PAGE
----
• Secondly, necessary minimum expenditure includes food, fuel, water, clothing, transport, some personal necessities, rent, council tax, fines, insurance and pensions. Too often, as we know, choices have to be made between paying the rent, heating or eating.
  • Thirdly, necessary expenditure is increased by debts that include fines, courts, bailiff costs, liability order costs for council tax, payments of court orders, debt collectors, bank charges, the high interest to doorstep pay-day lenders and loan sharks, DWP overpayments, sanctions, civil penalties, caps and cuts. As your Lordships can see, there is quite a long list of possible debts that people at the bottom of the pile can incur before they know where they are.
  • Fourthly, debts occur due to the innocent mistakes of both welfare claimants and officials in the delivery of welfare. People then borrow to eat or to pay bills or pay off other debts. A visit to a food bank is obvious evidence of hardship.
  • Fifthly, circumstances beyond the control of welfare claimants that lead to hardship include unexpected illness, divorce or separation from a partner who leaves when debts have not been paid, a serious accident in the family, a bereavement and funeral costs, a pay cut, redundancy and unemployment, flooding, and any accidents or theft for which the claimants cannot afford insurance.
  • Sixthly, hardship leads to an inability to communicate with the authorities, courts and creditors, due to the lack of a landline phone and dependence on pay-as-you-go mobiles that run out of money when claimants run out of money—normally, on the basis of their experience, once a week.
  • Seventhly, as the noble Baroness pointed out, there are some very heart-rending cases of people running into huge debts because of mental health problems, or of such problems occurring because of all sorts of misunderstanding about the debt. The Royal College of Psychiatrists reports that 50% of people in debt have mental health problems. The figure is 50%, so, to put it the other way round, 25% of people with a diagnosed mental health condition are in debt. Those are startling figures.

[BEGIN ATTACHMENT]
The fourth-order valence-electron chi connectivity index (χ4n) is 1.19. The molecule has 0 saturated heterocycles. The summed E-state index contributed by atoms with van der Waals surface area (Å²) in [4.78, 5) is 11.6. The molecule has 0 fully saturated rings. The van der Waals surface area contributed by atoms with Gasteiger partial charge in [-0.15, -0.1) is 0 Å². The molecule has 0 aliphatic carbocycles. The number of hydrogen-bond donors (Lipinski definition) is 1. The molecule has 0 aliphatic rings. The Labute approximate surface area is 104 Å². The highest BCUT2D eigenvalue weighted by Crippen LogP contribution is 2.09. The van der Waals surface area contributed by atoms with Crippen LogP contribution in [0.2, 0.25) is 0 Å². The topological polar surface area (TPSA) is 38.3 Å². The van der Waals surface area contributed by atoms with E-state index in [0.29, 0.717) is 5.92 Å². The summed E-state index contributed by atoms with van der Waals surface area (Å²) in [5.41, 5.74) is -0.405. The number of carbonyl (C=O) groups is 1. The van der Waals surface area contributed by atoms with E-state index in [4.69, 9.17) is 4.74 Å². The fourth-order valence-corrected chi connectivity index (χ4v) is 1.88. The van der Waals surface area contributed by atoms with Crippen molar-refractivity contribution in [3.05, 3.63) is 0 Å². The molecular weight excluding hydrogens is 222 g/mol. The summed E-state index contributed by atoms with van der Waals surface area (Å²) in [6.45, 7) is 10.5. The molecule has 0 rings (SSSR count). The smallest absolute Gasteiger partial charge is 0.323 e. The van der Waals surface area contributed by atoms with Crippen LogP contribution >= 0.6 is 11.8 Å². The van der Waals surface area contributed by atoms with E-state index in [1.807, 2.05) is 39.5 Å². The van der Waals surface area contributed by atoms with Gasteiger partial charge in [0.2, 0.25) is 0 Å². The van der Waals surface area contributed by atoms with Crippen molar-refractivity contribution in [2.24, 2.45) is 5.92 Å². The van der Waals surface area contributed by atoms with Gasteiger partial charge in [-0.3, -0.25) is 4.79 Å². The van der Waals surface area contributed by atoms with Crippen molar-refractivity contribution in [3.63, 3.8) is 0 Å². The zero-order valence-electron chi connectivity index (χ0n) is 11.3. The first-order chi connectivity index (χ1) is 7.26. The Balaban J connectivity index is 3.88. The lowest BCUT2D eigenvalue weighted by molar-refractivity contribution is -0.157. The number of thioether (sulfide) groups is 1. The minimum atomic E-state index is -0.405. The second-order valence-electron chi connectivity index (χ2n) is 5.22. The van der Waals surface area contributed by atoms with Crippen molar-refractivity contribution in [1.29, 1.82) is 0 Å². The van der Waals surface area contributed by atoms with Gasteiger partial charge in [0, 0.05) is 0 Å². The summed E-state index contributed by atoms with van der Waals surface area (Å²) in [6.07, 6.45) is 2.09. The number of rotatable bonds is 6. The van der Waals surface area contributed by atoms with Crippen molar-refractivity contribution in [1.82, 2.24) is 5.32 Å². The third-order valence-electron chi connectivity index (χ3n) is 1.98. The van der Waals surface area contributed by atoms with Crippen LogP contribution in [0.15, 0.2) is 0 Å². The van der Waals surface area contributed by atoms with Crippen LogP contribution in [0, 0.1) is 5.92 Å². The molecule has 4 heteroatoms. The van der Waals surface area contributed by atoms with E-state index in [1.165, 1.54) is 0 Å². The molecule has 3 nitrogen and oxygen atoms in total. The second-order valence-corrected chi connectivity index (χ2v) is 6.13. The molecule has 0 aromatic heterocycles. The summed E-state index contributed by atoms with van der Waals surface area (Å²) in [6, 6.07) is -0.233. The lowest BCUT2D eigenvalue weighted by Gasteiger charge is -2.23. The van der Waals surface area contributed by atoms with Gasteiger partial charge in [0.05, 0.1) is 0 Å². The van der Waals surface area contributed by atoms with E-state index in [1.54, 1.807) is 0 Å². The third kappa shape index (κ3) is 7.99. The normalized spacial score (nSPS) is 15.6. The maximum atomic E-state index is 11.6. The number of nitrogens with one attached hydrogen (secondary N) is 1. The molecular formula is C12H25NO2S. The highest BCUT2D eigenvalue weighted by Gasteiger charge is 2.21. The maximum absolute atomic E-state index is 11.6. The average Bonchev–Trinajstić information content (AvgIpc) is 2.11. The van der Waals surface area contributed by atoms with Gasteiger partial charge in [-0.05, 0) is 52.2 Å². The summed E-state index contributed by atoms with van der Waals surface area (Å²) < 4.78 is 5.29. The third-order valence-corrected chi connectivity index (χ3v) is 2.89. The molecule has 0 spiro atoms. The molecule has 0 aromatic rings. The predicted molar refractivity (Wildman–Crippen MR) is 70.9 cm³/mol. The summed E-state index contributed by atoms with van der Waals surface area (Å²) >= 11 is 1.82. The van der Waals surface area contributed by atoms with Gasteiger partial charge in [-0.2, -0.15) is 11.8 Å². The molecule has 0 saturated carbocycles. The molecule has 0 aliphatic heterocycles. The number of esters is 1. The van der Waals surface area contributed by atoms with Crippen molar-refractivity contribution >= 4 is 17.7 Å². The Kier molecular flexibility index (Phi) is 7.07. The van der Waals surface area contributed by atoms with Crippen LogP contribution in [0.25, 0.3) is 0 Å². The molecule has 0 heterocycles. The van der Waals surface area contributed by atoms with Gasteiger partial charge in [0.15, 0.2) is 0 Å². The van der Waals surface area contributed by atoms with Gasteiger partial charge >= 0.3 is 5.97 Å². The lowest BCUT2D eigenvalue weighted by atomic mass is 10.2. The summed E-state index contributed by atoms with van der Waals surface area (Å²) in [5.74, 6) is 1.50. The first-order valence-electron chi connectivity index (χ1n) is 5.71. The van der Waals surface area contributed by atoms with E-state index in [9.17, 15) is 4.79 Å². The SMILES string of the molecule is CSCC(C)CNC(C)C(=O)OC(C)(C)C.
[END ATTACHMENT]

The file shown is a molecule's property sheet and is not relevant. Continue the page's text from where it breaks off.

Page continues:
• The last indicator is that hardship exacerbates the risks of low birth-weight babies being born to women who are unable to afford a healthy diet before they conceive and while they are pregnant. As we know, the £71 a week jobseeker’s allowance is much too low to live on and, based on all sorts of very sound research, low birth-weight associated with foetal growth restriction is the strongest predictor of poor learning ability, school performance, behavioural disorders and crime.

Fraud is another area that results in hardship but I have not covered it because it is deliberate and should be rooted out. The circumstances of hardship that I have described happen because they are beyond the control of the victims. The purpose of describing these hardships, based upon the long experience of people working closely with those who are most vulnerable at the bottom of society—that is, welfare claimants and others on very low incomes—is to put them forward to assist the three departments involved in the hope that they might come together when drafting relevant laws, regulations and guidance and use some of these eight indicators to help them in that important task."

Rev Paul Nicolson - 24 May 2018. 

 

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from the Rev Paul Nicolson